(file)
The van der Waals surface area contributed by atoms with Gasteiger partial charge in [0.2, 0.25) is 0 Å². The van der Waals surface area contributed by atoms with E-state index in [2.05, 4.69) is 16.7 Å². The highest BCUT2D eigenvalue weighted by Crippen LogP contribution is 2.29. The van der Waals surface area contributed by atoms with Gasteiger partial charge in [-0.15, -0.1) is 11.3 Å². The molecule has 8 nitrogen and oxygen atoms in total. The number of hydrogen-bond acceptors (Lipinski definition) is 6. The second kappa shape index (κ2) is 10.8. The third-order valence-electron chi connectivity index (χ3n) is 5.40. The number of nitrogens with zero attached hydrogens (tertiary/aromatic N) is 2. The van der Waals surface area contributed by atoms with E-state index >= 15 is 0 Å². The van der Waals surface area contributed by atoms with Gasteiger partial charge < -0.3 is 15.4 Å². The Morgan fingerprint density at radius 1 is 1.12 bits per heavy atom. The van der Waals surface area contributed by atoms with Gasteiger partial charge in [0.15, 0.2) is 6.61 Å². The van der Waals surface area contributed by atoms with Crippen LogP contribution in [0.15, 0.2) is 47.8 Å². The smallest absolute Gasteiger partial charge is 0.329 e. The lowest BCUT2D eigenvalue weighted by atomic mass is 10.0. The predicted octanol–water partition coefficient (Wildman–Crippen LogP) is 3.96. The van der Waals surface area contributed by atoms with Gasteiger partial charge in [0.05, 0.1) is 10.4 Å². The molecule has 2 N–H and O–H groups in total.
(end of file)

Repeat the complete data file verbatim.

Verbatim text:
The van der Waals surface area contributed by atoms with Gasteiger partial charge in [0.2, 0.25) is 0 Å². The van der Waals surface area contributed by atoms with E-state index in [2.05, 4.69) is 16.7 Å². The highest BCUT2D eigenvalue weighted by Crippen LogP contribution is 2.29. The van der Waals surface area contributed by atoms with Gasteiger partial charge in [-0.15, -0.1) is 11.3 Å². The molecule has 8 nitrogen and oxygen atoms in total. The number of hydrogen-bond acceptors (Lipinski definition) is 6. The second kappa shape index (κ2) is 10.8. The third-order valence-electron chi connectivity index (χ3n) is 5.40. The number of nitrogens with zero attached hydrogens (tertiary/aromatic N) is 2. The van der Waals surface area contributed by atoms with E-state index >= 15 is 0 Å². The van der Waals surface area contributed by atoms with Gasteiger partial charge < -0.3 is 15.4 Å². The Morgan fingerprint density at radius 1 is 1.12 bits per heavy atom. The van der Waals surface area contributed by atoms with Gasteiger partial charge in [0.15, 0.2) is 6.61 Å². The van der Waals surface area contributed by atoms with Crippen LogP contribution in [0.15, 0.2) is 47.8 Å². The smallest absolute Gasteiger partial charge is 0.329 e. The lowest BCUT2D eigenvalue weighted by atomic mass is 10.0. The predicted octanol–water partition coefficient (Wildman–Crippen LogP) is 3.96. The van der Waals surface area contributed by atoms with Gasteiger partial charge in [0.05, 0.1) is 10.4 Å². The molecule has 2 N–H and O–H groups in total.